Her article points to steps the United Kingdom, the European Union and other leading markets are taking to improve investor monitoring of portfolio firms, and she calls for regulators in the United States to adopt similar policy guidelines. Such measures could encourage institutional investors to monitor the companies they invest in and would also have the added benefit of requiring greater accountability from investors for how they use their power.
“Although this article offers starting points that could facilitate risk-related activism, ESG integration and better institutional monitoring, the real barriers to these reforms are not regulatory, but conceptual,” Harper Ho writes. In the end, simply realizing that nonfinancial risks are real, and that they matter to investors, might be a great place to start.
The University is used to acknowledging all sorts of championships in various sports, but another University team just brought home a championship in something a little less known.
Law students Ashley Akers, from Casper, Wyo., and Maureen Orth, from Prairie Villiage, earned first place last weekend at this year’s National Native American Law Students Association Moot Court Competition, which took place at Michigan State University.
"Floyd Bledsoe was convicted of a murder he did not commit. His brother betrayed him; he spent 16 years in prison. DNA testing and his brother’s suicide note helped get him exonerated.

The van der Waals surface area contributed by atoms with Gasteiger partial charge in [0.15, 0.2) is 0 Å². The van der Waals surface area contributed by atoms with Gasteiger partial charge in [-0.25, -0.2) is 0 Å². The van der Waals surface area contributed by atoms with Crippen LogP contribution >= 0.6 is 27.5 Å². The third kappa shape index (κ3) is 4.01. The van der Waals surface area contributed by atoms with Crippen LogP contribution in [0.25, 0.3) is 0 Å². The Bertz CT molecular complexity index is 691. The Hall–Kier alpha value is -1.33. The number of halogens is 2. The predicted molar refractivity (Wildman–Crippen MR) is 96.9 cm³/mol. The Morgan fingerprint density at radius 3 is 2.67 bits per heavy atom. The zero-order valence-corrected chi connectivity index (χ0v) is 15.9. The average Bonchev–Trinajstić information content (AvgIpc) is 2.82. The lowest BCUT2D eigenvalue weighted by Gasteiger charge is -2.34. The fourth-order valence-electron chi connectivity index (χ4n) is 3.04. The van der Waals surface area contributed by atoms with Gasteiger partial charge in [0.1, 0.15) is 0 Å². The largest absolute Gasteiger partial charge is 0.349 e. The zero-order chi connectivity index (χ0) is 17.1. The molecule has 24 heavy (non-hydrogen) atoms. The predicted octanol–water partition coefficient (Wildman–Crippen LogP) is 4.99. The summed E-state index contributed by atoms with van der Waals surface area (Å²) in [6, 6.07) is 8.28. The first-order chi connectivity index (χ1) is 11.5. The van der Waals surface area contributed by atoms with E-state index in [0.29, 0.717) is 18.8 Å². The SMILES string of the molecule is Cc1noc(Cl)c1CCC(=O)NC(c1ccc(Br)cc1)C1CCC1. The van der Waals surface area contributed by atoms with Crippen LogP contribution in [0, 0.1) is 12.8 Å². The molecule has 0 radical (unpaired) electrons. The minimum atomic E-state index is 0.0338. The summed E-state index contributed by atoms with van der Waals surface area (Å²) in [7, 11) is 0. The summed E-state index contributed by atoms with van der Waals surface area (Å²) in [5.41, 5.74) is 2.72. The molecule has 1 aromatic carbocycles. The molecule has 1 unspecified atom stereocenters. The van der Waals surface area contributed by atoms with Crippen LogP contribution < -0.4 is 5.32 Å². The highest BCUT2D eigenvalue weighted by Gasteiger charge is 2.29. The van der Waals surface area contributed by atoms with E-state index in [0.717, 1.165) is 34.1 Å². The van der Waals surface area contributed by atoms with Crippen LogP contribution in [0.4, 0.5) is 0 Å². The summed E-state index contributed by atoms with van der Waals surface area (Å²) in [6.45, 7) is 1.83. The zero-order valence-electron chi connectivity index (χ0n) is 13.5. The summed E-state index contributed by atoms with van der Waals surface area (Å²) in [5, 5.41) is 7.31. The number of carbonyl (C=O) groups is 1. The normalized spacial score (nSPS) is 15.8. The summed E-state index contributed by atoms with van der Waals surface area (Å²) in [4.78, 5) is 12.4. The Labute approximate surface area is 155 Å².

The Paul E. Wilson Project for Innocence & Post Conviction Remedies at the University of Kansas took up Floyd’s case in 2007.
"Sunshine Week, March 13 to 19, is a time to celebrate the Kansas Sunshine Laws. Under these laws, state and local governments generally must open their meetings and records to the public. Under the Sunshine Laws, Kansans have a right to know how officials are exercising their power and find out what the government is up to.
However, the Sunshine Week celebration this year coincides with rising concern about whether government in Kansas is sufficiently transparent. Open-government advocates are calling upon the Legislature to enact improvements in the Sunshine Laws."
"The Kansas Supreme Court ruled last week that criminal punishment for refusing a sobriety test violates both the fourth and the fourteenth amendments of the United States Constitution.
'The Kansas Supreme Court took the position that a warrant is necessary if you're going to impose a criminal sanction for objecting to law enforcement when it seeks to take a blood test or a breath test,' said Mike Kautsch, law professor at the University of Kansas."
"Sri Srinivasan, a federal appeals judge who was born in India and grew up in Kansas, would be the first foreign-born justice to serve on the Supreme Court in more than 50 years.
'I think any objection to Sri would have to be based on notions that he’s either not conservative enough or not liberal enough,' said Stephen McAllister, a law professor at the University of Kansas. 'It could not be intellectual ability, could not be writing ability, it could not be his general competence in the law,' McAllister said. 'He’s just extremely talented in all respects.'”